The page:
An experienced movement disorders specialist will ask questions about your health history and symptoms, then perform a thorough physical exam. He or she will evaluate tremors and overall movement, if one or both sides of the body is affected, and other aspects of your physical appearance. This physical evaluation will guide the physician's diagnosis and set the course for a treatment plan.
Is Parkinson's disease treatable?
There is no cure for Parkinson's disease, however there have been numerous treatment advances over the past several years that can effectively control the symptoms and improve the quality of life for someone with the disease. Parkinson's disease treatment ranges from medication to surgery intervention, and because research shows exercise is beneficial to those with Parkinson's, a physician may recommend physical therapy or an exercise program to help with movement. The specific treatment determined by a neurologist is based on each patient's unique situation -- stage and progression of the disease, severity of symptoms, reactions to medicines, other medicines being taken, and other factors. Treatments include:
- Carbidopa-levodopa -- With Parkinson's, the symptoms are primarily caused because the brain stops making the chemical dopamine. Levodopa is a dopamine replacement, and is combined with carbidopa to counteract levodopa side effects such as nausea. In most cases, this combination drug is taken in pill form. However, the Food and Drug Administration has approved the use of Duopa™, an infusion of carbidopa-levodopa administered through a feeding tube to the intestines. This has proven to better control symptoms in more advanced cases of Parkinson's.
- Dopamine agonists -- Rather than replacing dopamine like levodopa, dopamine agnostics mimic the dopamine effects in your brain. In some patients, this works to control the symptoms.
- Amantadine -- Doctors may prescribe this drug short-term to reduce tremors in early-stage Parkinson's. It is also sometimes used in conjunction with dopamine medicines in later-stage disease.
- COMT Inhibitors -- Used alongside levodopa, these drugs can help prolong its effectiveness.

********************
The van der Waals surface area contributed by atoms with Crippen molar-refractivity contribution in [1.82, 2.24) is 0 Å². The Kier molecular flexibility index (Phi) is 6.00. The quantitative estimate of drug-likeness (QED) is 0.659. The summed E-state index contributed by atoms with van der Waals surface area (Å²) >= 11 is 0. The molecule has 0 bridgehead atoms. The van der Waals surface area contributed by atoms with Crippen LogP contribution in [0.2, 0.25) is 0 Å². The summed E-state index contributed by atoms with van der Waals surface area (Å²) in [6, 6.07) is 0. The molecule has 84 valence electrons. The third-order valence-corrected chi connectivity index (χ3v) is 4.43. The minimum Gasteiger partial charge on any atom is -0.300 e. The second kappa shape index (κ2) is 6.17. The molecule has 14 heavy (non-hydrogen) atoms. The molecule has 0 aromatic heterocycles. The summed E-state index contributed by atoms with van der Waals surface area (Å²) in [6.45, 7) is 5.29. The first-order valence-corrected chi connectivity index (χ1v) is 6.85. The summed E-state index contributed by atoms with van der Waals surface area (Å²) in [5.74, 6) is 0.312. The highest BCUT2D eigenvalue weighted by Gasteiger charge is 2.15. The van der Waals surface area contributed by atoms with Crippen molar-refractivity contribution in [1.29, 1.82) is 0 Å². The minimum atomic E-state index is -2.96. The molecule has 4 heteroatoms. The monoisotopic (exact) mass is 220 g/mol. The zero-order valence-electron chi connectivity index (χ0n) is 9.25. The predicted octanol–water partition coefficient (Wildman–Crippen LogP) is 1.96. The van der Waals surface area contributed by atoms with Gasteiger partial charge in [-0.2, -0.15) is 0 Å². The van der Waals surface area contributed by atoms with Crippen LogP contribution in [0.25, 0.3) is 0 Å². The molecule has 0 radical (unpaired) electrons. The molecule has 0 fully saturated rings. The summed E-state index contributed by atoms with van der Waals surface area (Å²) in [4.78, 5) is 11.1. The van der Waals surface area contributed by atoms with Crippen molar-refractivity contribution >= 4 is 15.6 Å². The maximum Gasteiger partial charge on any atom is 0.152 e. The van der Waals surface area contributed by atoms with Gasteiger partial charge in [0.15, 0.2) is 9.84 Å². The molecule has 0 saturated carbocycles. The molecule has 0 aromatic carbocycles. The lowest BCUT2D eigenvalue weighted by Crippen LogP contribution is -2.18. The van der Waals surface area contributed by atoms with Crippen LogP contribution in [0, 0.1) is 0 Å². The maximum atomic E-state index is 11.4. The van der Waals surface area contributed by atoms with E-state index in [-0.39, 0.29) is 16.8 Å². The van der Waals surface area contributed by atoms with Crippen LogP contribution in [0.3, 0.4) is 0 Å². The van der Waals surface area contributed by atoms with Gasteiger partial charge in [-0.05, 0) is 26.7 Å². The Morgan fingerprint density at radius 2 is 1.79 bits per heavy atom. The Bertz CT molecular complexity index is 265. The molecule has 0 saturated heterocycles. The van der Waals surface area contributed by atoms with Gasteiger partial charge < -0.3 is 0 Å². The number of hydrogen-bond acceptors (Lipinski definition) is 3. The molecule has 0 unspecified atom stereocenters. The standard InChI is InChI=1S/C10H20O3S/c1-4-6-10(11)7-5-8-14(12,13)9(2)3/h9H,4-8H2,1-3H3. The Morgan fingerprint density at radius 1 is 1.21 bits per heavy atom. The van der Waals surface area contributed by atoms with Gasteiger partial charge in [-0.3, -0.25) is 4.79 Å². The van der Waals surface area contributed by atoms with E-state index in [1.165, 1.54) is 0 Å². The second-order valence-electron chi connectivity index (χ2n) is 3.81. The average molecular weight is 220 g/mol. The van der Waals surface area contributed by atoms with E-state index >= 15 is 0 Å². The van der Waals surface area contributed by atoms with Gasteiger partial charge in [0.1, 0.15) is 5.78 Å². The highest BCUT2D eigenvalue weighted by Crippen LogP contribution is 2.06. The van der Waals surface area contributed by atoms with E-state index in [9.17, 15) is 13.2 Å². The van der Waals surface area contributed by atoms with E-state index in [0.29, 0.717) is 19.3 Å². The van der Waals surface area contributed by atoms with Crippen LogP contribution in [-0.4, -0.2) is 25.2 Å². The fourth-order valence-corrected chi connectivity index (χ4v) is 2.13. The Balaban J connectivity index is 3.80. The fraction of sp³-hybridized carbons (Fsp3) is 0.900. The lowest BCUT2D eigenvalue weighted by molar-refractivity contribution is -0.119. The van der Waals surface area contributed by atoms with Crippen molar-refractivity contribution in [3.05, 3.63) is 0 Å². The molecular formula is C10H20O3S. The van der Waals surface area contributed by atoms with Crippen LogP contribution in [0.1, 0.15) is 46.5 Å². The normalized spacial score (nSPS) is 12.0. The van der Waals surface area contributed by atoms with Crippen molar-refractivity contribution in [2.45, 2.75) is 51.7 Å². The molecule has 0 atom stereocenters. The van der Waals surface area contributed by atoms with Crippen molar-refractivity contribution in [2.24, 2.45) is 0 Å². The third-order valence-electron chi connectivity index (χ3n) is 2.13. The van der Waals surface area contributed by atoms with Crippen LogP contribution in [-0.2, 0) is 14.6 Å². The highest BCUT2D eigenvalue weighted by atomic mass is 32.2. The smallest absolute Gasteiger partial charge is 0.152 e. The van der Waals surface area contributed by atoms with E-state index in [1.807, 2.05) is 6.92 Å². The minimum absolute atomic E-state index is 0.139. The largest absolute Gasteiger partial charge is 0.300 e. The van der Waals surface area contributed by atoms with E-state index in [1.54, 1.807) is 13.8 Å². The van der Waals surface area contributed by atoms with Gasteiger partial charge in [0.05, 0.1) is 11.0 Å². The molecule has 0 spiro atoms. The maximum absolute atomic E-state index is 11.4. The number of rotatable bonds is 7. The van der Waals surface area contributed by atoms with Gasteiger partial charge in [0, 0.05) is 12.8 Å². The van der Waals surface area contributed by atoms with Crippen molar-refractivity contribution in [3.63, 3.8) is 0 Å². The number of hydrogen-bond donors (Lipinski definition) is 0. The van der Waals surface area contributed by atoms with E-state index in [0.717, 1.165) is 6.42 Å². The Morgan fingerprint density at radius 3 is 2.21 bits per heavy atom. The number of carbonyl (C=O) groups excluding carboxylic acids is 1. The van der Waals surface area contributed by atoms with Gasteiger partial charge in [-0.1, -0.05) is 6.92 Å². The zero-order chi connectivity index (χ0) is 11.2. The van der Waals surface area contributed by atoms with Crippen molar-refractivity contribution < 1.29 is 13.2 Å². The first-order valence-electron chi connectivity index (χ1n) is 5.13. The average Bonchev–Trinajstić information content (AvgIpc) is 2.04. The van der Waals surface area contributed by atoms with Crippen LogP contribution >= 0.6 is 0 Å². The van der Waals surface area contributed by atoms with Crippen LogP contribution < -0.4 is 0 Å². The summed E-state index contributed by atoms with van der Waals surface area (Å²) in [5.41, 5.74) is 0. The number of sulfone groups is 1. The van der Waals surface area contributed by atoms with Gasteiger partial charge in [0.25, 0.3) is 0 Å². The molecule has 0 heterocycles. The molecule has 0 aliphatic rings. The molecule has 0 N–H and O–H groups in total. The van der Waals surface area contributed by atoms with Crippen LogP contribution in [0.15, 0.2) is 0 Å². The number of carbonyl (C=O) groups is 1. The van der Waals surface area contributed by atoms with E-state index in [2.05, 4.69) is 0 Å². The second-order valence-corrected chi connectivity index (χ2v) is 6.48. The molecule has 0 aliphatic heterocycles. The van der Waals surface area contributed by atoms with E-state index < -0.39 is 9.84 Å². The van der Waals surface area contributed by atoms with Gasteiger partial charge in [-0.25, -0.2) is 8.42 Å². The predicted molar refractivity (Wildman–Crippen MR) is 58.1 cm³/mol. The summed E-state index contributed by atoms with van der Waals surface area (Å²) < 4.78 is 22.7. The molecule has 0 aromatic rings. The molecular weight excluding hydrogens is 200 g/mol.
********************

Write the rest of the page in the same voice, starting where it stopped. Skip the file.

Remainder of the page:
- Anticholinergics -- Working in a different way than the dopamine-producing drugs, this is sometimes used to control tremors.
- MAO-B inhibitors -- These drugs help suppress the symptoms by blocking an enzyme in the brain that breaks down levodopa.
- Deep Brain Stimulation (DBS) -- In cases where medication is no longer effective, DBS is proven to help control symptoms. With DBS, doctors implant electrodes into a certain spot in the brain which are connected to a pacemaker-like device. Impulses are then sent to the brain which can help interrupt Parkinson's symptoms.
What is the long-term prognosis of Parkinson's?
Parkinson's disease tends to progress slowly over many years. With medication, Parkinson's can be controlled and a good quality of life enjoyed for many years. Research has also shown that exercise is of great benefit for those with Parkinson's. Whether walking, yoga, swimming or aerobics, movement helps. And although there's no hard evidence to show benefit from healthy eating, many Parkinson's patients suffer from constipation due to the slowdown of their muscular function. So hydration and eating a balanced diet with fiber, fruits and vegetables are important.
Movement Disorders Experts in Kansas City
The HCA Midwest Health Neuroscience Institute is one of the region’s premier treatment centers for conditions of the brain, spine and nervous system. We offer a full range of care for patients with all types of movement disorders at Lee’s Summit Medical Center, Menorah Medical Center, Overland Park Regional Medical Center and Research Medical Center. Our Kansas City neurologists offer years of experience treating Parkinson's disease while partnering with patients to create a treatment plan tailored to their individual needs and goals. To find a neurologist specializing in Parkinson’s disease, use our online physician finder.